Malicious Misinformation In Action And What You Can Do To Stop It

As a follow-up to last Friday’s post about reviewing your cybersecurity plans, I have a real-world example for item #5 from that list: “Keep a very close eye on your websites and email clients to make sure they are not compromised and being used to spread malware or misinformation.”

Since the invasion of Ukraine, there’s been a huge uptick in spam misinformation from malicious Russian sources submitting comments that use compromised computers from countries outside of Russia.

This tactic is used to circumvent country wide blocks you can put in place for all web traffic originating from Russia. Hackers circumvent the process by using computers compromised from EU, UK, or North American locations. In these instances, hackers use a compromised computer to submit spam messages. In these instances, they are less concerned about gaining access to information. The only thing of value is the ability to hide the source of misinformation.

Here’s an example of two misinformation campaign messages that arrived Monday morning:

  1. The messages contain unique content. In this example, both are spreading misleading and false information. Repeating it here only serves their purpose, so I won’t bother.
  2. In an attempt to make the comments seem more legit, the username, email and website are unique between messages.
  3. This is the bit demonstrating that hackers are using compromised computers: this IP Address is in Stockholm, Sweden.

While most of this misinformation spam won’t see the light of day, that doesn’t matter to bad actors; for them, it’s all about quantity. It’s as simple as “throw enough mud against the wall…”

Don’t contribute to this unwittingly.

No doubt, it’s a pain in the ass to update passwords but doing so at your email clients, email marketing platforms, domain registrars, and websites will help cut down on this sort of malicious activity.

About Drew McManus

"I hear that every time you show up to work with an orchestra, people get fired." Those were the first words out of an executive's mouth after her board chair introduced us. That executive is now a dear colleague and friend but the day that consulting contract began with her orchestra, she was convinced I was a hatchet-man brought in by the board to clean house.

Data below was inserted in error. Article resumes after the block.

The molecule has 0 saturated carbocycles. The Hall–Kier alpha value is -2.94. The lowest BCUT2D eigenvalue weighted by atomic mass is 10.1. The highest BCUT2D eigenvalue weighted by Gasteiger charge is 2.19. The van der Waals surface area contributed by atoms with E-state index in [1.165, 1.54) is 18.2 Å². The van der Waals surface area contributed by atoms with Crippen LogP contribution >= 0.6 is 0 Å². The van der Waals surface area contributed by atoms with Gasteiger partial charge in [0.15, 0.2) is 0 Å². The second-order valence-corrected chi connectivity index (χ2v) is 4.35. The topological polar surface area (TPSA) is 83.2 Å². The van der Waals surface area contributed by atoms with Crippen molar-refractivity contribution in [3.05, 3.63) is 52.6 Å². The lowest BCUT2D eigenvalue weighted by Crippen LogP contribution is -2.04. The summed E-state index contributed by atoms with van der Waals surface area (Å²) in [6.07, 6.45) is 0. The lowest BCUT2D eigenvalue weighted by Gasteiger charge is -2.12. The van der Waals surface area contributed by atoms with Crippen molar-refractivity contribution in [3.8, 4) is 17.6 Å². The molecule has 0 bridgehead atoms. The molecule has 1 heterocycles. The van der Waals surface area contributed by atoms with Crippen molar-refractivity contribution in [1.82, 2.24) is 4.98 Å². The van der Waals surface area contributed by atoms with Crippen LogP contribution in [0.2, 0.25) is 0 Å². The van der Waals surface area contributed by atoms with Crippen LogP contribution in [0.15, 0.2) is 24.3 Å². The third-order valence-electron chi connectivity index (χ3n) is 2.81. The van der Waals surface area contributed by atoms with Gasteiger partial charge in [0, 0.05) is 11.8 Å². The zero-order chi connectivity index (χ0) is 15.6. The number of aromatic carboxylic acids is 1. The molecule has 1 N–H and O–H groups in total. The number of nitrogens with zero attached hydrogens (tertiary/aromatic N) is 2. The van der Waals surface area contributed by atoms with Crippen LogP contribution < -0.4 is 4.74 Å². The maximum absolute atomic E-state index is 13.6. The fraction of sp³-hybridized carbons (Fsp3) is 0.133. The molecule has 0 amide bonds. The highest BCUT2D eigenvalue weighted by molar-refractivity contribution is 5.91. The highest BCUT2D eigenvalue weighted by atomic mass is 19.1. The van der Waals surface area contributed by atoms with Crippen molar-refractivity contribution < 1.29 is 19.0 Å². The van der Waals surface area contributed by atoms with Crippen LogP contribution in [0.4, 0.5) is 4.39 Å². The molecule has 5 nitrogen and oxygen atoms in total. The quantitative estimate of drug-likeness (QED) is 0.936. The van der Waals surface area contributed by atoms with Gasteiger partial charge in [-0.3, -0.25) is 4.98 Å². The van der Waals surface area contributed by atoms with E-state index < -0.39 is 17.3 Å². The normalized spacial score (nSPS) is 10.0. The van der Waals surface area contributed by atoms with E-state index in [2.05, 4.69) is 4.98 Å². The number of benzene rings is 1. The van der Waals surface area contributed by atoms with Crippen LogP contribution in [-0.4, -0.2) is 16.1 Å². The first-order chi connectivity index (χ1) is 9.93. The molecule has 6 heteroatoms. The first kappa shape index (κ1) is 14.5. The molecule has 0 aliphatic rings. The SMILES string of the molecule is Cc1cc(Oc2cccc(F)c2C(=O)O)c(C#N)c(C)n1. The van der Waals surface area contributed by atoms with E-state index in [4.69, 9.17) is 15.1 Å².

I understand where the trepidation comes from as a great deal of my consulting and technology provider work for arts organizations involves due diligence, separating fact from fiction, interpreting spin, as well as performance review and oversight. So yes, sometimes that work results in one or two individuals "aggressively embracing career change" but far more often than not, it reinforces and clarifies exactly what works and why.

In short, it doesn't matter if you know where all the bodies are buried if you can't keep your own clients out of the ground, and I'm fortunate enough to say that for more than 15 years, I've done exactly that for groups of all budget size from Qatar to Kathmandu.

For fun, I write a daily blog about the orchestra business, provide a platform for arts insiders to speak their mind, keep track of what people in this business get paid, help write a satirical cartoon about orchestra life, hack the arts, and love a good coffee drink.

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